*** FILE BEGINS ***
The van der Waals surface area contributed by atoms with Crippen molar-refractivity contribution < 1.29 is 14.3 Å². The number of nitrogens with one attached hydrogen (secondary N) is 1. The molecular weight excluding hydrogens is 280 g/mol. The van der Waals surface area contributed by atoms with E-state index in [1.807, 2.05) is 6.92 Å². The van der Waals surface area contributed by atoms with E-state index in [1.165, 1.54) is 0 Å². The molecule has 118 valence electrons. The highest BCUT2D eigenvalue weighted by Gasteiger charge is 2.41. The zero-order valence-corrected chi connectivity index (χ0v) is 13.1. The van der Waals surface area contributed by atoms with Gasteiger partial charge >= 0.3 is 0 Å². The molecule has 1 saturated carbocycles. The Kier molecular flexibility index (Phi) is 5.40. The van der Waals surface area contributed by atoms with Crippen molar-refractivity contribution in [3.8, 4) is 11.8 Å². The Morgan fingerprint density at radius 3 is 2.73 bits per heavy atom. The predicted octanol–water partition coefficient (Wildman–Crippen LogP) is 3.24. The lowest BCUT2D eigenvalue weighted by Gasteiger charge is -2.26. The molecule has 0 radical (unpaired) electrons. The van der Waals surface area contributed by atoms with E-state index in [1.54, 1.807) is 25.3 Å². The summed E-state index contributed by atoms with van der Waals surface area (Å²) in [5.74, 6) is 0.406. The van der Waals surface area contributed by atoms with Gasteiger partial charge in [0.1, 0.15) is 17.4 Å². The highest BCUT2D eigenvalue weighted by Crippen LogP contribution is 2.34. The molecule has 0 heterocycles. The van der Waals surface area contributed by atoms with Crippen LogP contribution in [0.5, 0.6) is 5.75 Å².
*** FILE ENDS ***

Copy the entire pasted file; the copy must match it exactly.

The van der Waals surface area contributed by atoms with Crippen molar-refractivity contribution < 1.29 is 14.3 Å². The number of nitrogens with one attached hydrogen (secondary N) is 1. The molecular weight excluding hydrogens is 280 g/mol. The van der Waals surface area contributed by atoms with E-state index in [1.807, 2.05) is 6.92 Å². The van der Waals surface area contributed by atoms with E-state index in [1.165, 1.54) is 0 Å². The molecule has 118 valence electrons. The highest BCUT2D eigenvalue weighted by Gasteiger charge is 2.41. The zero-order valence-corrected chi connectivity index (χ0v) is 13.1. The van der Waals surface area contributed by atoms with Gasteiger partial charge >= 0.3 is 0 Å². The molecule has 1 saturated carbocycles. The Kier molecular flexibility index (Phi) is 5.40. The van der Waals surface area contributed by atoms with Crippen molar-refractivity contribution in [3.8, 4) is 11.8 Å². The Morgan fingerprint density at radius 3 is 2.73 bits per heavy atom. The predicted octanol–water partition coefficient (Wildman–Crippen LogP) is 3.24. The lowest BCUT2D eigenvalue weighted by Gasteiger charge is -2.26. The molecule has 0 radical (unpaired) electrons. The van der Waals surface area contributed by atoms with E-state index in [1.54, 1.807) is 25.3 Å². The summed E-state index contributed by atoms with van der Waals surface area (Å²) in [5.74, 6) is 0.406. The van der Waals surface area contributed by atoms with Gasteiger partial charge in [0.1, 0.15) is 17.4 Å². The highest BCUT2D eigenvalue weighted by Crippen LogP contribution is 2.34. The molecule has 0 heterocycles. The van der Waals surface area contributed by atoms with Crippen LogP contribution in [0.5, 0.6) is 5.75 Å².